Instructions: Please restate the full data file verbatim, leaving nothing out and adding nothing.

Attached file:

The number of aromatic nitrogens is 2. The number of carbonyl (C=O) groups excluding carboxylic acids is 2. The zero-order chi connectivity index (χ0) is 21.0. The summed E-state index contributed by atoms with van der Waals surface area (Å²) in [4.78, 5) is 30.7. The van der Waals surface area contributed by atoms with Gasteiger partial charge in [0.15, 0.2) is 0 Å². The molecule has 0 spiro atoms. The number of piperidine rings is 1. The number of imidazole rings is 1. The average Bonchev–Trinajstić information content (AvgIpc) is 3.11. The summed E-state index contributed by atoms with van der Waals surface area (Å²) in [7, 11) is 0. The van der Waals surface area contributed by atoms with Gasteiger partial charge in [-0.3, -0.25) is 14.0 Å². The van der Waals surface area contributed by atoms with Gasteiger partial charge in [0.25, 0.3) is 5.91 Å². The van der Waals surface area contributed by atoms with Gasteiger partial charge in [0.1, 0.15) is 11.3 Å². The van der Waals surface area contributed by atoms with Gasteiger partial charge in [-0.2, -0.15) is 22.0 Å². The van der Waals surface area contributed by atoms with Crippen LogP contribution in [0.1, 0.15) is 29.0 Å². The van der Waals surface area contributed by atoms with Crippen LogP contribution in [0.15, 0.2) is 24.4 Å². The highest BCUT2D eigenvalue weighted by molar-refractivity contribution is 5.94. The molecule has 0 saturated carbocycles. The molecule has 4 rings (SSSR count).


The number of aromatic nitrogens is 2. The number of carbonyl (C=O) groups excluding carboxylic acids is 2. The zero-order chi connectivity index (χ0) is 21.0. The summed E-state index contributed by atoms with van der Waals surface area (Å²) in [4.78, 5) is 30.7. The van der Waals surface area contributed by atoms with Gasteiger partial charge in [0.15, 0.2) is 0 Å². The molecule has 0 spiro atoms. The number of piperidine rings is 1. The number of imidazole rings is 1. The average Bonchev–Trinajstić information content (AvgIpc) is 3.11. The summed E-state index contributed by atoms with van der Waals surface area (Å²) in [7, 11) is 0. The van der Waals surface area contributed by atoms with Gasteiger partial charge in [-0.3, -0.25) is 14.0 Å². The van der Waals surface area contributed by atoms with Gasteiger partial charge in [0.25, 0.3) is 5.91 Å². The van der Waals surface area contributed by atoms with Gasteiger partial charge in [0.1, 0.15) is 11.3 Å². The van der Waals surface area contributed by atoms with Gasteiger partial charge in [-0.2, -0.15) is 22.0 Å². The van der Waals surface area contributed by atoms with Crippen LogP contribution in [0.1, 0.15) is 29.0 Å². The van der Waals surface area contributed by atoms with Crippen LogP contribution in [0.15, 0.2) is 24.4 Å². The highest BCUT2D eigenvalue weighted by molar-refractivity contribution is 5.94. The molecule has 0 saturated carbocycles. The molecule has 4 rings (SSSR count).